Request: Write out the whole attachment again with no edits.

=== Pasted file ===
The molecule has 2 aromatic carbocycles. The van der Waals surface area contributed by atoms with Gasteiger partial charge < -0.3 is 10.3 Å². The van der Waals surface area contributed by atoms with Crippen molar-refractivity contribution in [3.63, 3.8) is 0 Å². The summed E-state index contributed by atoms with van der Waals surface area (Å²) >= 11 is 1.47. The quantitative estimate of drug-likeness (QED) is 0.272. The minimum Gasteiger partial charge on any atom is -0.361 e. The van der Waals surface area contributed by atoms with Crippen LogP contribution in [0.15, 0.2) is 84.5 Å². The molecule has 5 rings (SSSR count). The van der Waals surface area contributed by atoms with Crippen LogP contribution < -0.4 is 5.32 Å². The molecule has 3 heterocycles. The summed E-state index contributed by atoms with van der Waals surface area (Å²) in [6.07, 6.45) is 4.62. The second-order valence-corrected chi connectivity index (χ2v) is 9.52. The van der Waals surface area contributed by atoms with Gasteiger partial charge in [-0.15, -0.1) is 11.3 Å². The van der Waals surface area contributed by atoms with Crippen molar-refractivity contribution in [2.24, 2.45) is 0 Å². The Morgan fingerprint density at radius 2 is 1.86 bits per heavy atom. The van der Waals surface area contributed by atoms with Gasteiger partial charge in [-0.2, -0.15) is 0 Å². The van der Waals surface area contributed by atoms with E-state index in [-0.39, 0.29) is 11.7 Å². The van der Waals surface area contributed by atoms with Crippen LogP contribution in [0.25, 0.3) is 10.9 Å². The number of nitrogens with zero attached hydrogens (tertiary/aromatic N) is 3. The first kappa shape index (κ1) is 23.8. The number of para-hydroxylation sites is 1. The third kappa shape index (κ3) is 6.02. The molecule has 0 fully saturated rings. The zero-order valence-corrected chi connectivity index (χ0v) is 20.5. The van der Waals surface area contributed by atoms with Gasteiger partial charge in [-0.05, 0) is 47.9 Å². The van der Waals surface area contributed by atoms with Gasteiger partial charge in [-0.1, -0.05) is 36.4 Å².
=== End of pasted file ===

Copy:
The molecule has 2 aromatic carbocycles. The van der Waals surface area contributed by atoms with Gasteiger partial charge < -0.3 is 10.3 Å². The van der Waals surface area contributed by atoms with Crippen molar-refractivity contribution in [3.63, 3.8) is 0 Å². The summed E-state index contributed by atoms with van der Waals surface area (Å²) >= 11 is 1.47. The quantitative estimate of drug-likeness (QED) is 0.272. The minimum Gasteiger partial charge on any atom is -0.361 e. The van der Waals surface area contributed by atoms with Crippen LogP contribution in [0.15, 0.2) is 84.5 Å². The molecule has 5 rings (SSSR count). The van der Waals surface area contributed by atoms with Crippen LogP contribution < -0.4 is 5.32 Å². The molecule has 3 heterocycles. The summed E-state index contributed by atoms with van der Waals surface area (Å²) in [6.07, 6.45) is 4.62. The second-order valence-corrected chi connectivity index (χ2v) is 9.52. The van der Waals surface area contributed by atoms with Gasteiger partial charge in [-0.15, -0.1) is 11.3 Å². The van der Waals surface area contributed by atoms with Crippen molar-refractivity contribution in [2.24, 2.45) is 0 Å². The Morgan fingerprint density at radius 2 is 1.86 bits per heavy atom. The van der Waals surface area contributed by atoms with Gasteiger partial charge in [-0.2, -0.15) is 0 Å². The van der Waals surface area contributed by atoms with E-state index in [-0.39, 0.29) is 11.7 Å². The van der Waals surface area contributed by atoms with Crippen LogP contribution in [0.25, 0.3) is 10.9 Å². The number of nitrogens with zero attached hydrogens (tertiary/aromatic N) is 3. The first kappa shape index (κ1) is 23.8. The number of para-hydroxylation sites is 1. The third kappa shape index (κ3) is 6.02. The molecule has 0 fully saturated rings. The zero-order valence-corrected chi connectivity index (χ0v) is 20.5. The van der Waals surface area contributed by atoms with Gasteiger partial charge in [-0.05, 0) is 47.9 Å². The van der Waals surface area contributed by atoms with Gasteiger partial charge in [-0.1, -0.05) is 36.4 Å².